Christmas Bird Count 2006
Another Christmas Bird Count on our mountain. As members of the Juniata Valley Audubon Society, we have been counting numbers and species of birds one day every December since 1979. In 2006 the date was December 16, and at dawn it was mostly clear and 36 degrees.
I was off by 8:30 a.m. for the CBC. Steve had left an hour earlier, having already counted yard birds at dawn, including a pair of eastern screech owls! As I reached the top of Butterfly Loop, an American crow flew overhead. At least four Carolina wrens caroled back and forth. Then a downy woodpecker called, followed by a distant pileated woodpecker that was also drumming. Next I pished up dark-eyed juncos and the one American tree sparrow. So far, so good.
I tracked back and forth along the edges of the powerline right-of-way, getting the expected species–ruffed grouse, hairy woodpecker, the local Canada geese flying overhead, a song sparrow, and blue jays. Then I heard a common raven. I walked along the top of Sapsucker Ridge, but I occasionally beat back down into the thickety areas and found lots of juncos, black-capped chickadees and tufted titmice but not much more.
On the sunny edge of the spruce grove, I did glimpse a winter wren twice that dove into the underbrush and saw my first red-bellied woodpecker. And on the Far Field Road, an eastern bluebird called. Still, I was anxious to reach the Far Field and find the fox sparrow I had seen the previous day. But I had no luck. Only chickadees, juncos, downies, and a song sparrow. Very disappointing. I so wanted that fox sparrow and the white-throated sparrows, but there isn’t much in the way of fruit for them except for Japanese barberries. Because the few wild grapes have been eaten, there are no American robins or cedar waxwings. So, despite the glorious, warm weather, I didn’t find any lingering migrants like eastern towhees, hermit thrushes or gray catbirds.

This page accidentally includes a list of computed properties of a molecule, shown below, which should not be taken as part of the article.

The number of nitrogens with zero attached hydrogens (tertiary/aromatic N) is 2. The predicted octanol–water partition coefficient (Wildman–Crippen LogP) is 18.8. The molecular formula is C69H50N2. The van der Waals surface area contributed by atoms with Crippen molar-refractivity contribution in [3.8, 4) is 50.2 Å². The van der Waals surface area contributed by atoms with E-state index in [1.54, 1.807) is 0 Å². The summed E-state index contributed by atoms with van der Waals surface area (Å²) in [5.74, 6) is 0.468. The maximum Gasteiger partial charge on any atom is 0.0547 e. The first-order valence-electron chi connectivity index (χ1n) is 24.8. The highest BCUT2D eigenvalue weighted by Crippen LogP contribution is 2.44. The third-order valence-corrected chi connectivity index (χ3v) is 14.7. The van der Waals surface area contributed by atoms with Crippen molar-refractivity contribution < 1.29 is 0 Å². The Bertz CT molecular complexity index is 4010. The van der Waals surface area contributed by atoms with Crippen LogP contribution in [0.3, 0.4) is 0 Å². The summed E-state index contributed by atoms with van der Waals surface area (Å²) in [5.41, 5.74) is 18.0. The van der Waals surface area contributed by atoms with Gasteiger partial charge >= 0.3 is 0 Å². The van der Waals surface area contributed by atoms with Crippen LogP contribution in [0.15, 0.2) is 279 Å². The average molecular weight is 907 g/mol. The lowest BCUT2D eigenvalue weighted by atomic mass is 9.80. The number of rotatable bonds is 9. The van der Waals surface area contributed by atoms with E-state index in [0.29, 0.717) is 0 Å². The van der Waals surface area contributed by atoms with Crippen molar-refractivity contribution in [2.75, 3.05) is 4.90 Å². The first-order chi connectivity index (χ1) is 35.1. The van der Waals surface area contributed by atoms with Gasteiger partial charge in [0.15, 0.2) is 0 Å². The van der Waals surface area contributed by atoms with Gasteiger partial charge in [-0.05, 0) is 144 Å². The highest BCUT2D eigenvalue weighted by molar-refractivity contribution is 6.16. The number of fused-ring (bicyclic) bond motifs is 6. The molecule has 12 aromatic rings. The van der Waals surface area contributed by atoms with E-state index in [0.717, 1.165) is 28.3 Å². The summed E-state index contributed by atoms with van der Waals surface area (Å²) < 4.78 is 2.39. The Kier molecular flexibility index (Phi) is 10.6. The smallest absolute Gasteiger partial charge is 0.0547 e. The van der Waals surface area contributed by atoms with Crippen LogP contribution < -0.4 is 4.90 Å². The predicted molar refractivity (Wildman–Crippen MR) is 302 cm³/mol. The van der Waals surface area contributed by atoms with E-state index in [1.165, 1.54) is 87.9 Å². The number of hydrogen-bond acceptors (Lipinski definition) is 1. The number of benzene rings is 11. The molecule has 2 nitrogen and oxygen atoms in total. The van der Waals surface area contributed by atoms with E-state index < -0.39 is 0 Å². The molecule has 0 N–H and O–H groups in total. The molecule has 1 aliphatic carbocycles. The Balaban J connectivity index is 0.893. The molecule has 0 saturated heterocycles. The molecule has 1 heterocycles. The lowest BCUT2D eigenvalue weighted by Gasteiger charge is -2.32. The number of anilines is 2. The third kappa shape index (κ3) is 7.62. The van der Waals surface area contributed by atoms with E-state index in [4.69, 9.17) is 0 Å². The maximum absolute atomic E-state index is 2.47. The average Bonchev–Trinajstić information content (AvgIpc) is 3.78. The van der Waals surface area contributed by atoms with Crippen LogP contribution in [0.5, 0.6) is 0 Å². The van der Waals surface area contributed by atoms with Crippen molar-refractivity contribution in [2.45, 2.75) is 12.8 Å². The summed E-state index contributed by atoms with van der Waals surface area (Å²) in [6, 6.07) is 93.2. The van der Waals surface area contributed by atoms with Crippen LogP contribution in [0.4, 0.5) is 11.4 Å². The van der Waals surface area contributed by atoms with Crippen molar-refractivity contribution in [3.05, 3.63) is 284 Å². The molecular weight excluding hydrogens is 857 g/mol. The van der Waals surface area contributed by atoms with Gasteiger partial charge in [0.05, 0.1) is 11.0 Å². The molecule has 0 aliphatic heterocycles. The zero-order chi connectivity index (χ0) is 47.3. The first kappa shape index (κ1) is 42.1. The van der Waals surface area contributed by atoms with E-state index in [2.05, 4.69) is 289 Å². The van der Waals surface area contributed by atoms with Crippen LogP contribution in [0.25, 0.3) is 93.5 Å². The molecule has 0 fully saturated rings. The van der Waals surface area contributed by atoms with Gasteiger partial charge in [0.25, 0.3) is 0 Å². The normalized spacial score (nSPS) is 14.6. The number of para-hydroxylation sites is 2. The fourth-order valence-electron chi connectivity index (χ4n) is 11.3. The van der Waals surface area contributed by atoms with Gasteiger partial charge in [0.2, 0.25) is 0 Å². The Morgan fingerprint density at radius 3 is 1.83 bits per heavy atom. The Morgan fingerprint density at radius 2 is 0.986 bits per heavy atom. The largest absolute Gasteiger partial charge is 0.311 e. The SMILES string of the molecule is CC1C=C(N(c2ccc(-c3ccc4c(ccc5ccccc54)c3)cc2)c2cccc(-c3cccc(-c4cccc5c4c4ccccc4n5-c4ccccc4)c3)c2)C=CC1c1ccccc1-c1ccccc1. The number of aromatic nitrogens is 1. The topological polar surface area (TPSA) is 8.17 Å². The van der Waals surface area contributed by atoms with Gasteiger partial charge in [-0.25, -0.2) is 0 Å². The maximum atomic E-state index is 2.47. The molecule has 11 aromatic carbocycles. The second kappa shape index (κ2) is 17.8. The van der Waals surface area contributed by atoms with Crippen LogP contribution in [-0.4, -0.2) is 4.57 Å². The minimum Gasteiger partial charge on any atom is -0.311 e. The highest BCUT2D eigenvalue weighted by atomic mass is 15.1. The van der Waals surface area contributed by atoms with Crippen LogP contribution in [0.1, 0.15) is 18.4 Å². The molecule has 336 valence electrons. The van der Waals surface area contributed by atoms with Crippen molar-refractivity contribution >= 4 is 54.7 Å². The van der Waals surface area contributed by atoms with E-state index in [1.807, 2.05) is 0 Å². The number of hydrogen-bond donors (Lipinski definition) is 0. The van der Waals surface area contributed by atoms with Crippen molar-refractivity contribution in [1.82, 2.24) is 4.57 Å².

I sat resting near the end of the Second Thicket, which seemed devoid of birds, but I was too tired to care. What will be, will be.
Then I thought I heard a towhee beyond the Second Thicket and laboriously made my way up and over to a heavy blackberry thicket. To my delight I pished up the white-throats and fox sparrow along with a northern cardinal and Carolina wren. I sat down to see if I could get a better towhee call and sure enough I did. What a bonanza. I never knew this thicket existed high above and to the left of the Second Thicket, almost to the mountaintop, giving me a great view of Sinking Valley.
Pulled back down the slope by the elusive call of the towhee, I made it to Parks’s old road and wet area where the stream begins. I stood and pished at a cluster of barberry shrubs and more white-throats flushed. I waited a little longer and the male towhee emerged and then quickly hid himself again. At last I had a real view. And to think that there was not a bird here yesterday. Thank goodness for the siren call of the towhee. As I sat there, he continued calling “toe-hee.”
Finally, I headed back home for a very late lunch and saw only the usual juncos and towhees. I ate quickly and went out again. There, hunting low over our field was a female northern harrier. I watched it for ten minutes as it quartered back and forth and finally circled high and headed down Sapsucker Ridge.
Walking along Laurel Ridge quietly, I was suddenly startled as a wild turkey flew up a few feet away in the understory. Dave had gotten a flock of ten around lunch time, but this was a single.
I pished at the bottom of the spruce grove and juncos flushed all around me like snowflakes and like snowflakes, they were too many to count.
From Alan’s Bench I watched the setting sun light up the most distant mountain as chickadees and juncos called from the spruce grove. I kept hoping for a golden-crowned kinglet or two. Even before the sun set, I heard the continual, shivering, downscale cry of a screech owl.
At last it was time to call it a day. With 27 species on my own–three of which were unusual–I had had one of my best CBCs, even though I had missed the brown creepers and golden-crowned kinglets of the previous day.
Steve had even more surprising species than I had–a Lincoln’s sparrow, a barred owl, a belted kingfisher down by the river, and, just like last year, a golden eagle. Altogether, we found 37 species, missing both cedar waxwings and robins. Still, it brought both of us some exciting moments as it always does.
© 2007 Marcia Bonta